But there is in a different rule: <R96>](

R96 - Pneumatic Storage
Teams are not allowed to remove or adjust the 125-psi set relief valve attached to the compressor.
You may only use the Thomas Industries compressor and Clippard Instruments air storage tanks provided in
the Kit to compress and store air on the robot. You may not use extraneous lengths of pneumatic tubing to
increase the storage capacity of the air storage system.


Thank-you that makes me feel better I missed a word or 2 the last several times time I read that.

There are several incorrect statements about the rules that really need to be addressed before anyone goes off and bases some bad decisions on them.

That is incorrect. Rule states: “Energy used by FIRST Robotics Competition robots, (i.e., stored at the start of a match), may only come from the following sources: … Compressed air stored in the pneumatic system, but only supplied by the compressor included in the kit, and stored at a maximum pressure of 120 PSI in no more than two Clippard Instruments tanks.” It is also a violation of Rule <R96>, as has already been noted.

Modification of the gauges, or any other pneumatic components, is expressly prohibited by Rule <R94>.

To do so would be a direct violation of Rule <R02>, Rule <R94> and Rule <R98>. Yes, it is possible that you could knowingly circumvent the rules make it appear that the system was legal during inspection. Some might call that “devious engineering”. I call it “blatant cheating.”

I’m sorry if this seems overly harsh, but the tone of the above messages makes it appear that you are explicitly seeking out ways to cheat. It is one thing to say, “I may make a mistake and accidentally violate a rule I don’t understand.” But it is another thing entirely to say “I will alter the gauges to give false readings that will make it appear that I am within the rules when I know I am not.” Rules already exist to prevent exactly the sort of actions being discussed. All you have to do is read them and follow them.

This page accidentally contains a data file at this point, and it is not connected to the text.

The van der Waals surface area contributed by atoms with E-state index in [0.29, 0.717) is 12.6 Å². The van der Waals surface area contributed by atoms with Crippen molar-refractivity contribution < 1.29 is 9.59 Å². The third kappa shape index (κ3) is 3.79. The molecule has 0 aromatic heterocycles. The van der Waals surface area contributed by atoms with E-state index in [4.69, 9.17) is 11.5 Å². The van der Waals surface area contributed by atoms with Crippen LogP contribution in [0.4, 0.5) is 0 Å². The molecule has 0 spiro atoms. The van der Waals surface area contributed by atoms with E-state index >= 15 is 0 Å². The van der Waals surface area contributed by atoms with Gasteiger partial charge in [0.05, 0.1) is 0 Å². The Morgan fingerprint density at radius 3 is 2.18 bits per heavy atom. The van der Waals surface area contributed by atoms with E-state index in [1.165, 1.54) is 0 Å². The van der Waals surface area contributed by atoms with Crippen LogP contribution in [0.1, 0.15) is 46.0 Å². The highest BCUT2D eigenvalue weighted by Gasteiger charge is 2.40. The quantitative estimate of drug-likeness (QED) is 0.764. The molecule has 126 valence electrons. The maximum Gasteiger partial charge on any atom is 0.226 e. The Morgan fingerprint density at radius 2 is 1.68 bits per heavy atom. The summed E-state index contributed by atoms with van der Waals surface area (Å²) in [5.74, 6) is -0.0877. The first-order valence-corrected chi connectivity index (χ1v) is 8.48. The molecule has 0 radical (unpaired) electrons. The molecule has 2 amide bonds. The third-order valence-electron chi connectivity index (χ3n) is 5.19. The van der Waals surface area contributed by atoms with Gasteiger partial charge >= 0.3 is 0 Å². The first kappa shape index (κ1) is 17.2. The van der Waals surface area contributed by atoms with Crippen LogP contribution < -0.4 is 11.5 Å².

Yes, FIRST could write even more rules to make it harder to cheat - but why should they? The community of teams gave very explicit feedback to FIRST for several years, asking them to reduce the number of rules and size of the rulebook. In return, teams committed to making a good faith effort to understand both the wording and the intent of the rules that were written, and to abide by them. It is not incumbent upon FIRST to write an onerous tome to document and prevent every conceivable situation that a team could create to circumvent the intent of the existing rules. It is the responsibility of the teams to read the rules that are already there, and follow them without resorting to devious workarounds that are specifically intended to violate the spirit and intent of the competition.